as the roof of the house, and as smooth and
cold as the windows, and even though the dark
was right next to Laszlo, the
voice seemed very far away.
from The Dark
by Lemony Snicket
illustrated by Jon Klassen
Little, Brown, and Company, 2013
No monsters hid under my bed when I was small. They weren’t in the closet, either. I was not afraid of the dark, then. I’m not afraid of the dark, now. I actually like the quiet, stillness of early mornings. I wait as long as I can to snap on the light. It blares out, “Rest is over! Get to work!”
Here in the Northern Hemisphere, Winter will begin on December 21, when the sun will shine directly over the Tropic of Capricorn. In my part of Ohio, the sun will rise at 7:44 and set at 4:57, giving us just short of 15 hours of darkness.
Lots of expressions revolve around darkness, most of them equating darkness with something evil or frightening. If we are in the dark, we don’t understand. When we take a shot in the dark, we depend on luck to reach our goals. A dark horse is an unlikely winner. Whistling in the dark is hoping for an improbable result.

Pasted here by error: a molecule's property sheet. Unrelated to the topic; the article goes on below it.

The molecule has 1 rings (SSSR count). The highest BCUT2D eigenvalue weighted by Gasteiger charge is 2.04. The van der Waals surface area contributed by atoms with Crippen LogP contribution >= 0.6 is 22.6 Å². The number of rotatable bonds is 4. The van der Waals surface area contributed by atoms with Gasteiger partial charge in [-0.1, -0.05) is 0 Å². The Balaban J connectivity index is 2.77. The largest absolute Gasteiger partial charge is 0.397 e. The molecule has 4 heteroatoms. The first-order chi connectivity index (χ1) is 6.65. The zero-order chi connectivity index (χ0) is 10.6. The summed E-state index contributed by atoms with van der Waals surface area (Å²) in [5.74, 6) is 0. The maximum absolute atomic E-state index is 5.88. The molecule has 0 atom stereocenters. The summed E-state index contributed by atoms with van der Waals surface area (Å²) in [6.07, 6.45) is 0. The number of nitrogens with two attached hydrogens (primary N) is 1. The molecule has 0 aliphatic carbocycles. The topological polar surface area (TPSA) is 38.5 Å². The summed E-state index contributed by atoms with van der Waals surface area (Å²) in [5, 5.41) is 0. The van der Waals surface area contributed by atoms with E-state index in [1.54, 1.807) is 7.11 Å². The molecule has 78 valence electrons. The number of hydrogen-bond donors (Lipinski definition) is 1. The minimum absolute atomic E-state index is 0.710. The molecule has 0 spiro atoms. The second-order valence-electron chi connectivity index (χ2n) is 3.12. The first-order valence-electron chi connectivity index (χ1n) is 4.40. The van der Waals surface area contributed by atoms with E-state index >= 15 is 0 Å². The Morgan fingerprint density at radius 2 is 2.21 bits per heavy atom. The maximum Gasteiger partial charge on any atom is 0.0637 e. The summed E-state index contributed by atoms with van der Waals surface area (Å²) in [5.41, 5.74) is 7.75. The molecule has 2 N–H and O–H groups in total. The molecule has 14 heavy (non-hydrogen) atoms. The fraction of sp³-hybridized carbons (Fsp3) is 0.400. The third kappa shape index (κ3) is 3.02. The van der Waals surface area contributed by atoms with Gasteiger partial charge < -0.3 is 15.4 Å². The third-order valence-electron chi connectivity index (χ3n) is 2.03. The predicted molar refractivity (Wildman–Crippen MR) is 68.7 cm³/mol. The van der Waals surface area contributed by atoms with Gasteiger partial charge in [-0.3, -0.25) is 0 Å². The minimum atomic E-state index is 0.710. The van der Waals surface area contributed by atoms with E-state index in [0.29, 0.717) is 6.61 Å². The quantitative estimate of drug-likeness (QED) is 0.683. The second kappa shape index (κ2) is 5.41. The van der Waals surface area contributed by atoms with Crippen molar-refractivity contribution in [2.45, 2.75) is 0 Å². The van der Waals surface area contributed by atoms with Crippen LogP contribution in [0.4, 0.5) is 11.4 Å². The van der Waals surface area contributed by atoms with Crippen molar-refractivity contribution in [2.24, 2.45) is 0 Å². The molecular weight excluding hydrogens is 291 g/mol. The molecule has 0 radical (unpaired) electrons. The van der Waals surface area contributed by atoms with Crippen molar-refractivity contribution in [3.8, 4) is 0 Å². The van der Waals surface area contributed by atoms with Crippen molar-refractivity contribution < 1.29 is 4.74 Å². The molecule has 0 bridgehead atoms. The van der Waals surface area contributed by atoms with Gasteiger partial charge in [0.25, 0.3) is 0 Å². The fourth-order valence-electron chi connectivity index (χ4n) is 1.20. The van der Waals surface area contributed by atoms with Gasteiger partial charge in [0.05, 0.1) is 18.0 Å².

Sometimes people are suspicious of darkness: black cats, the darkness before dawn, secrets. The darkness in our souls or hearts is never good. Joseph Conrad wrote a whole book about that. We shine a light on a subject to learn more about it, or bring it into sharper focus, to understand it better.
When Martin Luther King said, “Only in the darkness can you see the stars,” he implied that only if we are in a place of suffering can we find our way out. This is helpful, indeed, but, for me, a little negative.
Anne Frank said, “Look at how a single candle can both defy and define the darkness.” Perception is important, here. She was in probably the darkest place on Earth during our planet’s darkest hours. But she remained positive. Only when we define our problems, can we work toward solutions. I think working toward our goals is the key to optimism.
This time of year, we light candles to stave off darkness. Chanukah candles, Christmas lights, the Kinara of Kwanzaa.
I will light my candles because it is my tradition. I will enjoy their beauty, shining in their darkness.
But I will also enjoy my quiet time on dark, Winter mornings, before I get to work.